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Dr. Tom G. Palmer Atlas Economic Research Foundation Cato Institute September School of Social Sciences and Political Philosophy CADI Konrad Adenauer Stiftung.

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Presentation on theme: "Dr. Tom G. Palmer Atlas Economic Research Foundation Cato Institute September School of Social Sciences and Political Philosophy CADI Konrad Adenauer Stiftung."— Presentation transcript:

1 Dr. Tom G. Palmer Atlas Economic Research Foundation Cato Institute September School of Social Sciences and Political Philosophy CADI Konrad Adenauer Stiftung Bucharest 12.September.2011

2 Is the State Necessary for Freedom and Order?  Some argue that it is a logical necessity, e.g.:  There must be a system of defense of life and liberty and of adjudication or disputes  That system must have a final arbiter  A final arbiter must have a monopoly  Without a monopoly of coercive power, it is not possible to induce people to behave properly  Only a state can overcome the transactions costs involved in creating public goods

3 Is the state is necessary to achieve personal identity?  Passports  Birth Certificates

4 Some Believe the State Is Responsible for….Everything “Government is 'implicated' in everything people own.... If rich people have a great deal of money, it is because the government furnishes a system in which they are entitled to have and keep that money.” Professor Cass Sunstein Cass Sunstein

5 The presumption is that all “Surplus” is Attributable to the State But without a surplus, no state could be formed in the first place….

6 “What is a State?”“What is a State?” “a state is that human community which (successfully) lays claim to the monopoly of legitimate physical violence within a certain territory, this ‘territory’ being another of the defining characteristics of the state.” Max Weber, “Politics as a Vocation” [1919] Max Weber (1864-1920)

7 How is Wealth Acquired?How is Wealth Acquired? “There exist in the world only two great parties; that of those who prefer to live from the produce of their labor or of their property, and that of those who prefer to live on the labor or the property of others…” --Charles Comte Le Censeur Européen

8 An Organization of the Political Means Franz Oppenheimer (1864-1943) The “economic means” and the “political means”: “There are two fundamentally opposed means whereby man, requiring sustenance, is impelled to obtain the necessary means for satisfying his desires. These are work and robbery, one's own labor and the forcible appropriation of the labor of others.” “The state is an organization of the political means.” --Franz Oppenheimer, The State

9 What Economic Means Must Precede the Political Means?

10 A Memory of the Conflict in an Old Story “And Abel was a keeper of sheep, but Cain was a tiller of the ground.” Genesis 4, 1-16

11 Empires of Nomads over Cultivators

12 The Role of the Middle East….

13 From Roving Bandits to Stationary Bandits From Roving Bandits to Stationary Bandits Mancur Olson 1(932-1998) “If the leader of a roving bandit gang who finds only slim pickings is strong enough to take hold of a given territory and to keep other bandits out, he can monopolize crime in that area – he can become a stationary bandit.” --Mancur Olson, Power and Prosperity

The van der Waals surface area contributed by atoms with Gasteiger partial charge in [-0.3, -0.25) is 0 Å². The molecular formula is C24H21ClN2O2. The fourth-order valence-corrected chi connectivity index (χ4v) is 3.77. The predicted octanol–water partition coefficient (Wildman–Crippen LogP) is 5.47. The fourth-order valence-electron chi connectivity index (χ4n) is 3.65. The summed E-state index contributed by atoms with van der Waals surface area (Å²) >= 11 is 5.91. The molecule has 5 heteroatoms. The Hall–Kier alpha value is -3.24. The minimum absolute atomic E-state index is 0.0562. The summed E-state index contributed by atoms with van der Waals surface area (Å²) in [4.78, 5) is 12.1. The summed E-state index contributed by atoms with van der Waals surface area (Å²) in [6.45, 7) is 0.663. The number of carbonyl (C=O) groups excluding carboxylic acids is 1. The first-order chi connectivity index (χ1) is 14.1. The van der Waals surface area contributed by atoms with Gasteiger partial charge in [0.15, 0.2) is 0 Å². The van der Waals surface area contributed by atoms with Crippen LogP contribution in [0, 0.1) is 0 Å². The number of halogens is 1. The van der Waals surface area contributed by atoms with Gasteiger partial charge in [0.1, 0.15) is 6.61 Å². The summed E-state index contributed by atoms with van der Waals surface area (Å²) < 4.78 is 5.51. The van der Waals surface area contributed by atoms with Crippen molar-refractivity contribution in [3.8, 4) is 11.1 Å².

14 Maximizing Gross Domestic Product (GDP) or Capturing the “State Accessible Product” (SAP) “The ruler…maximizes the state- accessible product, if necessary, at the expense of the overall wealth of the realm and its subjects.” “the state-accessible product had to be easy to identify, monitor, and enumerate (in short, assessable), as well as being close enough geographically….” --James C. Scott, The Art of Not Being Governed (2009)

15 A Case Study: The Norman State, 911 Hrólfr, aka Duke Rollo of Normandy

16 The Norman Conquest of England: 1066

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18 A look at the problem of sovereignty “Majesty or sovereignty is the most high, absolute, and perpetual power over the citizens and subjects in a Commonwealth…” “Custom acquires its force little by little and by the common consent of all, or most, over many years, while law appears suddenly, gets its strength from one person who has the power of commanding all.” Jean Bodin, Les Six livres de la République, 1576

19 As such, the sovereign is defined to be the source of law and therefore above the law

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26 De Jasay’s “Ethics Turnpike” Rectitude Altruism Kantian Interest Tribalism Supergame Straddle Social Contract

27 Existence is a Proof of Possibility EEven the American legal system is more competitive, less monopolistic, and more voluntary than most people think BBail Bondsmen and Bounty Hunters ““Private Security Firms” LLocks and Self- Defense EEtc., etc., etc. If voluntary provision of public goods is impossible, why is it so common?

28 What are some preconditions to voluntary provision of a liberal legal order? Distinction between the services of 1.Providing rules and decisions 2.Providing enforcement of rules and decisions Relying on restitution rather than retribution A social order relying on cross- cutting loyalties

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30 “All of us, without exception, carry this inherited poison within us, in the most varied and unexpected places and in the most diverse forms, often defying perception. All of us, collectively and individually, are accessories to this great sin of all time, this real original sin, a hereditary fault that can be excised and erased only with great difficulty and slowly, by an insight into pathology, by a will to recover, by the active remorse of all.” --Alexander Rüstow, Freedom and Domination Alexander Rüstow (1885-1963)


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